Mental preparation for retirement

By FMB on 

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A study undertaken by the Professional Players Federation. notes that sports people struggle with mental health issues after they retire from their sporting career. One in two of the 800 respondents experienced “loss, regret or devastation”.

I heard AP McCoy on Radio 4 this morning talking about the sadness he still feels when he remembers his last race and the struggle he has experienced from the loss of purpose and structure since he retired from racing.

For most of us, our jobs do not include adrenalin fuelled rollercoasters of intense training, success, defeat and the adulation that comes with celebrity. We do however get a certain sense of meaning and purpose from the feeling of a job well done. We define ourselves though our work roles and create support networks amongst our colleagues. So although, sports people have a heightened sense of loss when they retire, they are not alone. Fortunately some are young enough to replace the void with a second career. For those of us in everyday jobs we can still succumb to depression or at least a sense of bereavement about the passing of an era.

As financial planners we are tasked with guiding people to a financially secure retirement but we also want to help our clients to achieve a fruitful retirement. It’s important to discuss how the mental preparation for this new stage can be helpful in managing the transition.

Clinical Psychologist Shelly Rubenstein helped some of our clients last year to consider how they would replace the structure of work, think about how retirement might affect their relationships and how they could find meaning using their talents and skills to help others.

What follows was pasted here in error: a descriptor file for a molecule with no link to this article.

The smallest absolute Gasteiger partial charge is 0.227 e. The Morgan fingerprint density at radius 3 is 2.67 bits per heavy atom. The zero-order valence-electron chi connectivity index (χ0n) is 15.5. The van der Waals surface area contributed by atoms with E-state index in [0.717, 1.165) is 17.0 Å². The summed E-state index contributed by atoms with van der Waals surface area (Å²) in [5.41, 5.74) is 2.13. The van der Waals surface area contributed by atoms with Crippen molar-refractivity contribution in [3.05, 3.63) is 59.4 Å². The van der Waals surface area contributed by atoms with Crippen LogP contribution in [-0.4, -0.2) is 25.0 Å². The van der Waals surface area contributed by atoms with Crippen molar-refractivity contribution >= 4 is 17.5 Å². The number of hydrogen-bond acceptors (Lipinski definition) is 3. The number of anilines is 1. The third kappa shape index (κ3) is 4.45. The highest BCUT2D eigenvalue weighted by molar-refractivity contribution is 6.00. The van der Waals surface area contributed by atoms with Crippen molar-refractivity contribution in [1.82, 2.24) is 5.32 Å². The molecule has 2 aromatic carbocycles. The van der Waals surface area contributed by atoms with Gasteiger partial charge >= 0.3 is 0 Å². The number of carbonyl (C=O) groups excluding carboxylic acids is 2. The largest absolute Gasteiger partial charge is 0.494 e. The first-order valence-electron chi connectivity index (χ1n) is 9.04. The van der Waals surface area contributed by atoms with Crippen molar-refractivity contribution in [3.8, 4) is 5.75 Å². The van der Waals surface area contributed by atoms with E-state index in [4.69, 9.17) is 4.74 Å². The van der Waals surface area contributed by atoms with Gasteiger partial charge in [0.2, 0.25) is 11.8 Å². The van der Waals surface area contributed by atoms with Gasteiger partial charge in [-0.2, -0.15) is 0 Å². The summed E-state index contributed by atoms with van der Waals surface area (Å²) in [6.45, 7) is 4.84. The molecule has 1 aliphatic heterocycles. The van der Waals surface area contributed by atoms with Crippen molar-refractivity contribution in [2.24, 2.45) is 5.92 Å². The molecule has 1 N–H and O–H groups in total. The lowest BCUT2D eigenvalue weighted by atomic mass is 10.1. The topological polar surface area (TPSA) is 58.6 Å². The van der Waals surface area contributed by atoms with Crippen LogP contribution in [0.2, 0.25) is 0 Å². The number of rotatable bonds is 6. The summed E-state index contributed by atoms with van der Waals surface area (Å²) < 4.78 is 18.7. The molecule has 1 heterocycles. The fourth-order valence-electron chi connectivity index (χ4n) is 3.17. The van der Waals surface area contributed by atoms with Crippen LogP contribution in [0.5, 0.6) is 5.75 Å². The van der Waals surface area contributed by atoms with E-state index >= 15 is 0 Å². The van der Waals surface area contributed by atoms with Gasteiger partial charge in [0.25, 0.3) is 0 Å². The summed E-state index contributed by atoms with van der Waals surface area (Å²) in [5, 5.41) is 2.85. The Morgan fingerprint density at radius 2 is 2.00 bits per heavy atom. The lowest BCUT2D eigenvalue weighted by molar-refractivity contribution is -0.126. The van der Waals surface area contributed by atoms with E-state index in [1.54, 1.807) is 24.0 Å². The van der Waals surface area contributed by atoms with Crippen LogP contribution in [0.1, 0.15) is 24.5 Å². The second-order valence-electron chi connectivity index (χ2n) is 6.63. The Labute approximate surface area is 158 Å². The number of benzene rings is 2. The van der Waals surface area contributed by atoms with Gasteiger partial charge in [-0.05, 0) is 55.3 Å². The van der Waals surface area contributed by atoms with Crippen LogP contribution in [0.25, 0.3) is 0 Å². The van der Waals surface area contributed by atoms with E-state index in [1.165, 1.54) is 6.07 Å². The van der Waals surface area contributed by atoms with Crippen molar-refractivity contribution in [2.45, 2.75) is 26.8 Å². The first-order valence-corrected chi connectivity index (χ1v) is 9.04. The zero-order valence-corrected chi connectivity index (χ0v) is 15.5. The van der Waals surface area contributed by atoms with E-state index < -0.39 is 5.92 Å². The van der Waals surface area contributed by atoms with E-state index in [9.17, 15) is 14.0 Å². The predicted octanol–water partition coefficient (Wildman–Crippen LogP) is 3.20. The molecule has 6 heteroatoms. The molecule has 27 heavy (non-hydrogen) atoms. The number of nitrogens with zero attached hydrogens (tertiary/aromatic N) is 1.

Some people can’t wait to retire and they are lucky enough to have the means to do whatever they desire. But what if you don’t know what you desire, you might make choices about how to fill your time that are harmful or destructive? Many retired sportspeople develop addictions to fill the void or recreate the high of success.

Working with a financial planner helps make life transitions easier, not just because the money side of things can be boxed off – you can also talk to them about how you feel about the changes. You will find that your financial planner has a wealth of experience because they will have helped many people in this situation before. Here at FMB our team undertake training to give them the tools, techniques and coaching skills to help clients through difficult times such as illness, bereavement and loss.

When people ask, "what is the difference between a Financial Planner and a Financial Adviser?" this is one of those differences. A Financial Planner will not just sell you a pension, they will work with you year in, year out to make sure you make the right decisions for all aspects of your wellbeing, not just your finances.

To discuss how we help clients to live better lives, please give us a call on 01593 725855 or drop us a line. We don't charge for a first meeting and we listen confidentially without judgement. The kettle is on....

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